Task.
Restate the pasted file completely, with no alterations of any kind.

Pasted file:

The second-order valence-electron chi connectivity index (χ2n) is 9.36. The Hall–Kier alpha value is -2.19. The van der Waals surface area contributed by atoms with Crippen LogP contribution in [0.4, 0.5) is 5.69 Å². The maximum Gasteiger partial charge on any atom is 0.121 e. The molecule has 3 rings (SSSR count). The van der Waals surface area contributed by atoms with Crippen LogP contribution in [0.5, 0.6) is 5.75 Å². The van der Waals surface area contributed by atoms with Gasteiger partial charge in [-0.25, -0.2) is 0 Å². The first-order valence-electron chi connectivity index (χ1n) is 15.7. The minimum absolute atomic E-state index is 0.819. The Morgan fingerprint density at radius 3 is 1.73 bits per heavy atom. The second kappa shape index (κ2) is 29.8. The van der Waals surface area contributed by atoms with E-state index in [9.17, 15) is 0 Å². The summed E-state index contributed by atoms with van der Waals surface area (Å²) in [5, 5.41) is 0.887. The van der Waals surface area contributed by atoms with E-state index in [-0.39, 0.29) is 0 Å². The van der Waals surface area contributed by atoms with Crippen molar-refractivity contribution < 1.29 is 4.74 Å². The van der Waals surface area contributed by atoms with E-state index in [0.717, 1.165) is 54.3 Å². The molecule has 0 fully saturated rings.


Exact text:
The second-order valence-electron chi connectivity index (χ2n) is 9.36. The Hall–Kier alpha value is -2.19. The van der Waals surface area contributed by atoms with Crippen LogP contribution in [0.4, 0.5) is 5.69 Å². The maximum Gasteiger partial charge on any atom is 0.121 e. The molecule has 3 rings (SSSR count). The van der Waals surface area contributed by atoms with Crippen LogP contribution in [0.5, 0.6) is 5.75 Å². The van der Waals surface area contributed by atoms with Gasteiger partial charge in [-0.25, -0.2) is 0 Å². The first-order valence-electron chi connectivity index (χ1n) is 15.7. The minimum absolute atomic E-state index is 0.819. The Morgan fingerprint density at radius 3 is 1.73 bits per heavy atom. The second kappa shape index (κ2) is 29.8. The van der Waals surface area contributed by atoms with E-state index in [9.17, 15) is 0 Å². The summed E-state index contributed by atoms with van der Waals surface area (Å²) in [5, 5.41) is 0.887. The van der Waals surface area contributed by atoms with E-state index in [-0.39, 0.29) is 0 Å². The van der Waals surface area contributed by atoms with Crippen molar-refractivity contribution < 1.29 is 4.74 Å². The van der Waals surface area contributed by atoms with E-state index in [0.717, 1.165) is 54.3 Å². The molecule has 0 fully saturated rings.